Well-respected Family-owned and Operated Carrier

well-respected family-owned and operated carrier

From humble beginnings in 1972 with one new Kenworth cab-over prime mover, Wickham Freightlines has steadily evolved into one of the largest, most diversified transport operations, and a well-respected family-owned and operated carrier. Paul Matthei listens intently as co-founder Peter Wickham describes the story of his life and the family company that ensued. 

The saying ‘out of adversity comes opportunity’ was reportedly coined by noted polymath Benjamin Franklin, one of the founding fathers of the United States of America.

It’s an adage that could have just as easily come from brothers Peter and the late Angus Wickham, founding fathers of today’s Wickham empire which has significant footprints in the symbiotically connected realms of agriculture, livestock and road transport.

Unfortunately, Angus had an untimely passing aged 58 in 1998, just when Wickham Freightlines was really hitting its straps. His legacy continues through Peter and numerous family members and employees who have worked hard to grow the various businesses into the outstanding enterprises they are today.

well-respected family-owned and operated carrier

The brothers were born at Warwick in southeast Queensland, 13 months apart, in the early 1940s, and in the early ‘50s the family moved to Spring Creek Mountain near Killarney, where their father took on a rundown property full of blackberries and scrub.

Incidentally, among his various talents, Peter enjoys playing guitar as well as writing and singing country songs, and recently recorded a CD called ‘Along Life’s Highway’. Song number four is titled ‘60,000th’ where Peter describes in song the family’s journey from the time the property was bought to the time that Wickham Freightlines purchased the 60,000th Kenworth to roll off the production line at Paccar’s Bayswater plant in late 2017.

As the song relates, for the first 10 years logging on the mountainside at Killarney was the primary concern and the logs were dragged down by bullock teams. As the Wickham boys grew up, and with diesel in their veins, trucks were purchased to replace the bullock teams, hauling the timber down the Condamine Track.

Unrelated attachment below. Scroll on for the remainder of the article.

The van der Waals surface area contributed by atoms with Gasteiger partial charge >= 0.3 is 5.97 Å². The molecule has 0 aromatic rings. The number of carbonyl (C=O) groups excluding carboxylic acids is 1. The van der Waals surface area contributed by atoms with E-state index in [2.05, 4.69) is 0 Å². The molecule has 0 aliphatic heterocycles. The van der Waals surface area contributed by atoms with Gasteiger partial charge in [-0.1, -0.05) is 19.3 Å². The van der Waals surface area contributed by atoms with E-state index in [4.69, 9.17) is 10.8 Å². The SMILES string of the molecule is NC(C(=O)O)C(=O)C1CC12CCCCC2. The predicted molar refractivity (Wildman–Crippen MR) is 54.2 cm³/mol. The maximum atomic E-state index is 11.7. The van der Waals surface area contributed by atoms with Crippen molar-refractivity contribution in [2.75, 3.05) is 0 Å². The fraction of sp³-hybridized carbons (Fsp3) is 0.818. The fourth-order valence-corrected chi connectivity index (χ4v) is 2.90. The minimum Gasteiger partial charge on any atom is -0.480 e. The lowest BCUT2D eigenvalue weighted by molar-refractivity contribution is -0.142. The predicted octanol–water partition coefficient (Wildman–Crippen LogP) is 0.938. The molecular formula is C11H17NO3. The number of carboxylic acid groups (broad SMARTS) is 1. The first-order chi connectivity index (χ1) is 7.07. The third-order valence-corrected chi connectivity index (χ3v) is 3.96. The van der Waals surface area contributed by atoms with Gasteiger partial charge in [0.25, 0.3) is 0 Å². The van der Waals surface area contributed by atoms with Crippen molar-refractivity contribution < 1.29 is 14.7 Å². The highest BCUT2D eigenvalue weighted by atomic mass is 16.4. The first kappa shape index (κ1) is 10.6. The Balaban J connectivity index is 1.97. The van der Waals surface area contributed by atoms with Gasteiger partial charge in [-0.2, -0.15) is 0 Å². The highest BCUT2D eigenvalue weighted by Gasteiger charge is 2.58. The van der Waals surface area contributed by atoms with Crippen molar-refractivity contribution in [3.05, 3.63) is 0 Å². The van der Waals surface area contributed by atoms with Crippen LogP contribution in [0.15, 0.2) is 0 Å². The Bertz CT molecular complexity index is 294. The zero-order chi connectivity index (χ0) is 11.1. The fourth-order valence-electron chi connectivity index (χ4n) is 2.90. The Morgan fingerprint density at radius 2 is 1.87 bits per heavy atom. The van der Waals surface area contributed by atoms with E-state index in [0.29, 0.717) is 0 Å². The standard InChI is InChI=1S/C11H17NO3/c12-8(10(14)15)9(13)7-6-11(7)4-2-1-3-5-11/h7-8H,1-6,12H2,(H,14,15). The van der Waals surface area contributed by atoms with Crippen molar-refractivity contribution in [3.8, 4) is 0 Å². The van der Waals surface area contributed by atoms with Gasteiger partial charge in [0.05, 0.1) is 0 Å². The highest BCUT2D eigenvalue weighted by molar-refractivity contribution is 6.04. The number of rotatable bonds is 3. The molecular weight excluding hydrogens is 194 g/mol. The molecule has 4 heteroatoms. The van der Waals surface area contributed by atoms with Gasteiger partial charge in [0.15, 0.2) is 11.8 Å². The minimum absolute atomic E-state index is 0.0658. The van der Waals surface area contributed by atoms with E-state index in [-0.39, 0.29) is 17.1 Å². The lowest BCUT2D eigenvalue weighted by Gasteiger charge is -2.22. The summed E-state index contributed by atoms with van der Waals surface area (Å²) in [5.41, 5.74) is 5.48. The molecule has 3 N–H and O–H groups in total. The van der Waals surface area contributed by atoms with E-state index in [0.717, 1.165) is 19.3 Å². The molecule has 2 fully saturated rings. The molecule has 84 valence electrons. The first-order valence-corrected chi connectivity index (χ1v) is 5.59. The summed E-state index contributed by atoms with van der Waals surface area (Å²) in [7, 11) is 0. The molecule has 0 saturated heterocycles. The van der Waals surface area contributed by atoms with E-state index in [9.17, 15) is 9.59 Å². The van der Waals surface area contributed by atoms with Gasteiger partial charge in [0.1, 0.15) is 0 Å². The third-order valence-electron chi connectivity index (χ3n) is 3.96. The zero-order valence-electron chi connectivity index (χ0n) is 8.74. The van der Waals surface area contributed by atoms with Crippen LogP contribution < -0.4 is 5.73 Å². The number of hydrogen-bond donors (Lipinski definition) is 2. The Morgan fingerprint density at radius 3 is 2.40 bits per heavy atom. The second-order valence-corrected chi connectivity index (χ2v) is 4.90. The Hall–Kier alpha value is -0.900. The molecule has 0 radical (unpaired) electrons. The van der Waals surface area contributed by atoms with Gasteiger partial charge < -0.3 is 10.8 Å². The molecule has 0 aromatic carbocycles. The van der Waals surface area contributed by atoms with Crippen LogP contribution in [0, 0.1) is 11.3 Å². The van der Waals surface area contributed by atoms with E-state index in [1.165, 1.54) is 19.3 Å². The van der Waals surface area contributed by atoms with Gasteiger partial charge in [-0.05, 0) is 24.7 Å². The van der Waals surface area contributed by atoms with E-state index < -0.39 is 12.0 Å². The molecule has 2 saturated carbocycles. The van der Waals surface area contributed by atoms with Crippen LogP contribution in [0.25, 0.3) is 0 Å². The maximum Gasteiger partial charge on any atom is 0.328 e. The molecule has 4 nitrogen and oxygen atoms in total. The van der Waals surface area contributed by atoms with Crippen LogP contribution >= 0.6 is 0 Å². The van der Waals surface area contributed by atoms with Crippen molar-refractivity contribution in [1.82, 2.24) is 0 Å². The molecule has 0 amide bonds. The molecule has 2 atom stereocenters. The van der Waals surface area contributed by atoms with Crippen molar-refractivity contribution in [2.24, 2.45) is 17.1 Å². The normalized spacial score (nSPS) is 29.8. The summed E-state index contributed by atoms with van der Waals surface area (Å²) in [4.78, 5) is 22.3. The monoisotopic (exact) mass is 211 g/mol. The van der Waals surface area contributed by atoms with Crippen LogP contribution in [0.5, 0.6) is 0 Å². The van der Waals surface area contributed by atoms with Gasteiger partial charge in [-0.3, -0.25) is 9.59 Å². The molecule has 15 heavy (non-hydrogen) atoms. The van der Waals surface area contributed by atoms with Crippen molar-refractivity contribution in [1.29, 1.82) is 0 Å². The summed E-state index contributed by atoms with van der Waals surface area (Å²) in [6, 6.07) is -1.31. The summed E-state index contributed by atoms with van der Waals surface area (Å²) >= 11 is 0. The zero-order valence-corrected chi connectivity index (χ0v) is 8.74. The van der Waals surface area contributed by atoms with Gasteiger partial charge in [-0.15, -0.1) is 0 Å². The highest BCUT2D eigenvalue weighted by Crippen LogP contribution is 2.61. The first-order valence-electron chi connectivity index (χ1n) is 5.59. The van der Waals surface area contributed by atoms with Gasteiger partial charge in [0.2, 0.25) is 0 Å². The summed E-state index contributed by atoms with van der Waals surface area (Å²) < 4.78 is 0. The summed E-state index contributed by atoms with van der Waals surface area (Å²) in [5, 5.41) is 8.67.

Peter explains that his main interests were farming and logging, driving the Ferguson tractor and operating the International TD14 dozer and chainsaws clearing scrub and felling timber, while Angus was the trucking man through and through. 

well-respected family-owned and operated carrier

“For us it really all started in the late ‘50s when Angus, who was 13 months older, and I were in our late teens and eking out a living in the logging game,” says Peter, who recently became an octogenarian. 

“We had two trucks, an NR Mack and a sort of hybrid prime mover that Brown and Hurley, a Leyland truck dealer at the time, built for us. It consisted of a Leyland Hippo that had been cut in half behind the cab, with the front end grafted onto a Mack chassis and tandem drive setup.”

Peter says the unlikely combination (a LeyMack, perhaps?) worked very well, although it did have its limitations, as the men found out one day when lugging a heavy load of logs down the Condamine Track and across one of the 14 rough creek crossings.  

“We put this huge load of logs on it, and down we came with this big truck and Angus at the wheel,” says Peter. “He was taking it nice and steady across the rocks in a creek bed when one wheel got hung up on a slippery rock and that was that, there were no diff locks or anything else to help us out.

“So she sat there for the night and we walked the two miles back home. The next morning we came back with the tractor and gave her a shove to get her moving.”

well-respected family-owned and operated carrier

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